She’s known as the funniest player in the Team Canada dressing room. But the humble, gracious hockey player I interviewed takes her hockey career very seriously.
Unlike some of the young girls on Team Canada, the 29-year-old remembers when her parents tried to sign her up for hockey and the Community Centre insisted she take figure skating. The year she finally started hockey was the year after Justine Blainey won a court case allowing girls to play on boys’ hockey teams. And she remembers the verbal abuse she took for playing.
“I can actually remember one time playing in a game and a mother came down from the stands and said ‘I can’t believe you’re doing this, you’re an embarrassment,'” says Ferrari.
Ferrari remembers watching historical events for women’s hockey such as the famous 1990 National game in Ottawa, known as the “pink jersey” game and the first Four Nations Cup (then the Three Nations Cup) in 1996. When she watched these early games, she began to think that a future in women’s hockey might be a possibility for her.
She remembers idolizing the likes of Angela James and Cheryl Pounder, not knowing that some day she would play on the same team as her hockey heroes.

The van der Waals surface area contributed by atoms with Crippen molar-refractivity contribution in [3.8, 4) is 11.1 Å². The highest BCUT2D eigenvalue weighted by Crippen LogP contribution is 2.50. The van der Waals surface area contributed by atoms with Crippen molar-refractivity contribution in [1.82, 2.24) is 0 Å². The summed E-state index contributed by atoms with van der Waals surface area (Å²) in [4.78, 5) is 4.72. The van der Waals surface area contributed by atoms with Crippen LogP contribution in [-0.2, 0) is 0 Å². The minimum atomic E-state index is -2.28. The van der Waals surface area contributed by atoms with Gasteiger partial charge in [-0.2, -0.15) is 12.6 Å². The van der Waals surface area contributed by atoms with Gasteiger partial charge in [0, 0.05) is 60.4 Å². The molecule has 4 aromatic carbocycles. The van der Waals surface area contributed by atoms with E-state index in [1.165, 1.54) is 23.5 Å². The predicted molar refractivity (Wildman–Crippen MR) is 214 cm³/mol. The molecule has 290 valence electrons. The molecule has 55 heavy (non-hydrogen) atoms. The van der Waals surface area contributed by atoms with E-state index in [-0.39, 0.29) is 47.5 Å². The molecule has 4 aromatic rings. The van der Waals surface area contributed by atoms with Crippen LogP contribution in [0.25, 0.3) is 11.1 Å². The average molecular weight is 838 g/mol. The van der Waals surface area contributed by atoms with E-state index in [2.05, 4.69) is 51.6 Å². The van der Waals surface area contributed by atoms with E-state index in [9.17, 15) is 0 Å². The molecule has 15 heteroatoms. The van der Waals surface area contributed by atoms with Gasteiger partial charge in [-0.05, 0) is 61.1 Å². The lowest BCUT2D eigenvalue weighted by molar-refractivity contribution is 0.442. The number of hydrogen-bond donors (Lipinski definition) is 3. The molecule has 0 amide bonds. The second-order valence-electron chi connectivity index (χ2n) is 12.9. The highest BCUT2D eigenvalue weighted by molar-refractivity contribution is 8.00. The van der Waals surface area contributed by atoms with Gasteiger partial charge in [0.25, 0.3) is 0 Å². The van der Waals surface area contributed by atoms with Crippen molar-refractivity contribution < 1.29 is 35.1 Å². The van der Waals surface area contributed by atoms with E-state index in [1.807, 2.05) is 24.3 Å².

“I always wanted to put on the jersey. But I never thought I would go to the Olympics,” says Ferrari. “The more I got to see how good the girls were the less of a chance I thought I had to make the team.”
But her strengths as a gritty, level-headed, experienced defenceman with a great shot from the point earned her a spot. Her trophy case includes a gold medal from the 2006 Olympics and two golds and two silvers from four world championships. While she’s centralized with the Olympic team this year, she normally plays for the Calgary Oval X-Treme. Still, with all that experience under her belt, she considers herself a “bubble” player.
“Every skill is a challenge for me,” she laughs. “I’m always working on something. I’m not one of those players that everything comes easy.”
“But I don’t get too nervous. I don’t really panic. I’m sure sometimes [Charline] Labonte thinks I should be panicking more.” Another laugh. “But I don’t usually get us into bad situations. And I’m a good teammate.”
Despite her lighthearted manner, it’s clear that the day she was picked for her first Olympic team is no joking matter. Telling the story of when coach Melody Davidson called her in to give her the news, she gets choked up and wipes away a few tears.
It’s also clear she takes the significance of wearing the Team Canada jersey very seriously. Her solemn reflections on the history of women’s hockey reveal the respect she has for the pioneers of the game.
“I wish more young girls understood how far women’s hockey has come. Through my generation — not through my work — but through the work of people like Geraldine Heaney, Angela James, Heather Ginzel, France Montour, Vicky Sunohara. All of those people broke down those barriers and now we have women’s hockey at the Olympics. You speak to young girls and they didn’t know it wasn’t an Olympic sport or there wasn’t a world championship.”
“I think it’s important we remember those people and what they did for women’s hockey.”
Interview photo: Bonnie Tice; headshot: hockeycanada.ca